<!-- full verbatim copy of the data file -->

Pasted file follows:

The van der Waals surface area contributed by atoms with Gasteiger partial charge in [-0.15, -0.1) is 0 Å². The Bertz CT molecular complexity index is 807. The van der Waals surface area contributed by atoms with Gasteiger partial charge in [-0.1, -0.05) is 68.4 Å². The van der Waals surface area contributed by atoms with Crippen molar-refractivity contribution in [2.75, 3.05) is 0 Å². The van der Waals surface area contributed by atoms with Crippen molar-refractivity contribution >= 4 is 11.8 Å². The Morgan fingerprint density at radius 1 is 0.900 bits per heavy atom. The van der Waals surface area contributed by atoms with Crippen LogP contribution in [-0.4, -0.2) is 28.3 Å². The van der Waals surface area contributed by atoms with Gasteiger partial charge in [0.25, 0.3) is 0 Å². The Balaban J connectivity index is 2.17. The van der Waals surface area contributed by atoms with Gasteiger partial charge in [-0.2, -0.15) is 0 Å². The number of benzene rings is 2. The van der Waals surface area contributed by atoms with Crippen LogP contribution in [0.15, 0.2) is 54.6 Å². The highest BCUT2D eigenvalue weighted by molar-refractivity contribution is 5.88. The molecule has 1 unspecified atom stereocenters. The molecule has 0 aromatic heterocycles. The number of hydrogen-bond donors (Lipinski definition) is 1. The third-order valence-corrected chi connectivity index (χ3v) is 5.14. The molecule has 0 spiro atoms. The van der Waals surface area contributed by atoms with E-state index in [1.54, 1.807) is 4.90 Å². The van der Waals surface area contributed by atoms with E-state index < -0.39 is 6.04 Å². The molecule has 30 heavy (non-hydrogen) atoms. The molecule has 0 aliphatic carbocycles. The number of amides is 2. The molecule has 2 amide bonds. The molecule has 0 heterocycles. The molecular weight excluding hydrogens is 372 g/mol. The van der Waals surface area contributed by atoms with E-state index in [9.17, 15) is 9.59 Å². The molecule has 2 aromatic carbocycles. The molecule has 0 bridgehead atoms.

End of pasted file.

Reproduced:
The van der Waals surface area contributed by atoms with Gasteiger partial charge in [-0.15, -0.1) is 0 Å². The Bertz CT molecular complexity index is 807. The van der Waals surface area contributed by atoms with Gasteiger partial charge in [-0.1, -0.05) is 68.4 Å². The van der Waals surface area contributed by atoms with Crippen molar-refractivity contribution in [2.75, 3.05) is 0 Å². The van der Waals surface area contributed by atoms with Crippen molar-refractivity contribution >= 4 is 11.8 Å². The Morgan fingerprint density at radius 1 is 0.900 bits per heavy atom. The van der Waals surface area contributed by atoms with Crippen LogP contribution in [-0.4, -0.2) is 28.3 Å². The van der Waals surface area contributed by atoms with Gasteiger partial charge in [0.25, 0.3) is 0 Å². The Balaban J connectivity index is 2.17. The van der Waals surface area contributed by atoms with Gasteiger partial charge in [-0.2, -0.15) is 0 Å². The number of benzene rings is 2. The van der Waals surface area contributed by atoms with Crippen LogP contribution in [0.15, 0.2) is 54.6 Å². The highest BCUT2D eigenvalue weighted by molar-refractivity contribution is 5.88. The molecule has 1 unspecified atom stereocenters. The molecule has 0 aromatic heterocycles. The number of hydrogen-bond donors (Lipinski definition) is 1. The third-order valence-corrected chi connectivity index (χ3v) is 5.14. The molecule has 0 spiro atoms. The van der Waals surface area contributed by atoms with E-state index in [1.54, 1.807) is 4.90 Å². The van der Waals surface area contributed by atoms with E-state index < -0.39 is 6.04 Å². The molecule has 30 heavy (non-hydrogen) atoms. The molecule has 0 aliphatic carbocycles. The number of amides is 2. The molecule has 2 amide bonds. The molecule has 0 heterocycles. The molecular weight excluding hydrogens is 372 g/mol. The van der Waals surface area contributed by atoms with E-state index in [9.17, 15) is 9.59 Å². The molecule has 2 aromatic carbocycles. The molecule has 0 bridgehead atoms.